When I think of the most free I ever felt, it was traveling solo through Malawi on the back of a sugar truck with about 40 others, mostly gorgeous, singing Africans; heading towards the Tanzanian border. The truck was open air, I was warm in a sleeping bag and I couldn’t wipe the smile off my face, drifting in and out of sleep throughout the night - a mixture of pride in my achievement and excitement, after my 10 hour wait at the bus station for a bus which never came.
The thrill of independence is comparable across the lifespan. Think of your first unsupervised party as an adolescent, your first train trip to the city in the absence of a parent or maybe you can recall your first trip on the school bus. For me, this involved the same amount of clinging and screaming as my first day of school. It seems independence becomes more appealing with age and early adolescents (9 to 12-year-olds) are most likely to start pushing parents beyond their comfort zone. A comfort zone often impacted by reports of violent crime against young people in the media.
The recent sexual assault of four girls in a stairwell at Haberfield Public School by an unknown man, and the unrelated robbery of a 12-year-old girl at gunpoint by a man in Minto, set off the collective anxiety of the parent community once again. How can we give our children freedom when this requires overriding our primal instincts as parents? I hear many stories from parents at the Quirky Kid Clinic, keen to encourage independence among their fearful children. I work with children who are scared to talk to shopkeepers and the concept of catching a bus seems like a world away. Yet, by establishing a community where you and your children feel safe, there will be an increase in confidence and a greater sense of security all round.
The first step for parents is to establish your own sense of safety in your community. Branch out and get to know your neighbours. Let your children deliver occasional baked goods or excess yields from your herb garden - wait and watch from a good vantage point in order to wave to your neighbour when their front door opens and the gift is received.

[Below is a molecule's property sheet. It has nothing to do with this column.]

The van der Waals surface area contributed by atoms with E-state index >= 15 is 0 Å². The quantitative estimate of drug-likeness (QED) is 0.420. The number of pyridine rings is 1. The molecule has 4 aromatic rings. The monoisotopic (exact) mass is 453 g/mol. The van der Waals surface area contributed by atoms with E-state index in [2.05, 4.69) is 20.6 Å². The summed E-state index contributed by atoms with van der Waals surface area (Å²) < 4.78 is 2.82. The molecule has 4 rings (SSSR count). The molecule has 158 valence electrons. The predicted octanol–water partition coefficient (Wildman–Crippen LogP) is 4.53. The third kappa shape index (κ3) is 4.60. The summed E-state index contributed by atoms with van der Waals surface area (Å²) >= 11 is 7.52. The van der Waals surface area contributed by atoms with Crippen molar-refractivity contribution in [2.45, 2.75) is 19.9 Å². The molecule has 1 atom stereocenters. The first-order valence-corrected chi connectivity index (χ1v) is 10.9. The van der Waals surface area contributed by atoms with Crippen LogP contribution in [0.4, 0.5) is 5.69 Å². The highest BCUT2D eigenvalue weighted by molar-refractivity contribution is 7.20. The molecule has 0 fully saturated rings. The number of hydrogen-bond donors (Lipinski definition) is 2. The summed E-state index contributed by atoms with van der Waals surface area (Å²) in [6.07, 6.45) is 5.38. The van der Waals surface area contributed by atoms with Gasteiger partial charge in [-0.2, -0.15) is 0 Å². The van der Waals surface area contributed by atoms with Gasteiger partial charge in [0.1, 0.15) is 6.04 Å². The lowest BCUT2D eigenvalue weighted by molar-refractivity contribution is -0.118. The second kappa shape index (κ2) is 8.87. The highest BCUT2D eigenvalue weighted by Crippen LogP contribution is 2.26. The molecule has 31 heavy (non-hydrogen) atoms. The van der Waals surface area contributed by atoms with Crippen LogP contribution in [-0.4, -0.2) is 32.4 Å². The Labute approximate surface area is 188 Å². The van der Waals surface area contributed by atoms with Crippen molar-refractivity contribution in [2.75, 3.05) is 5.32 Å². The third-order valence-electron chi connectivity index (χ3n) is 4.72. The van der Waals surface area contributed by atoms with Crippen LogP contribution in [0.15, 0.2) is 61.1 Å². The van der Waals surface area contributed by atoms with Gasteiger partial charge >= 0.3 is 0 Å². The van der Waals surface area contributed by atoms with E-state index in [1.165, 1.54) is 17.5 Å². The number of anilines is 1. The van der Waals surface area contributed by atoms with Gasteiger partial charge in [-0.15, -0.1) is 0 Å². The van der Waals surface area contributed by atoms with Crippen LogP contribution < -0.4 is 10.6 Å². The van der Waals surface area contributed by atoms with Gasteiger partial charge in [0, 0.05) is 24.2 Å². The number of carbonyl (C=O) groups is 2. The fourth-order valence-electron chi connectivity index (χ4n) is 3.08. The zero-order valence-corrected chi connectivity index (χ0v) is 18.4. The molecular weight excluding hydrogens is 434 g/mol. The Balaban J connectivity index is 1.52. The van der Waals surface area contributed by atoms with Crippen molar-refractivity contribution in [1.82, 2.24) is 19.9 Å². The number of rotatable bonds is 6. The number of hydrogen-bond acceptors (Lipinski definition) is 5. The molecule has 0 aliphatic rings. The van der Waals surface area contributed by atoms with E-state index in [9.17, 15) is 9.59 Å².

For some, the process of establishing a safe foundation may start within the local soccer club or the netball community. The only criteria for establishing a safe community for your children, is to be part of that community. It needs to be a place where you know most people and where a walk to the canteen is par for the course.
Making a plan towards greater independence is also highly recommended. It may only take a shift in peer group to trigger a host of new requests based on what “everyone else is doing”. Talk to your child about what you’re comfortable with, in terms of their independence. Map out a plan going forward by listening to your child’s requests and give yourselves time, as parents, to consider their ideas. You may be opposed to your adolescent walking around a shopping centre with friends, however, a smaller market may be within reason. Negotiating is key in the quest for freedom and it shouldn’t be refused in my opinion. If you’re being pressured, put a timeframe on the discussion and make notes to ensure your child feels heard.
Thankfully, violent crime is on the decrease according to The Australian Institute of Criminology (2011) statistics, while the increase in social media has triggered more stay-at-home social events than ever before. Yet, we all benefit from a window of freedom; a chance to stretch our wings and prove ourselves ... to ourselves.
For more ideas to inspire freedom, good judgement and independence among young people consider:
1. Sailing with The Young Endeavour Youth Scheme at www.youngendeavour.gov.au
2. Read about “Young Australians of the Year” at www.australianoftheyear.org.au
3. Talk about inspirational young role models, like Jessica Watson (16), Jesse Martin (17) or Jordan Romero (13), the first teenager to climb Mt Everest.
4. For discussing the greatest, biggest, and scariest moments, try the Tell me a story cards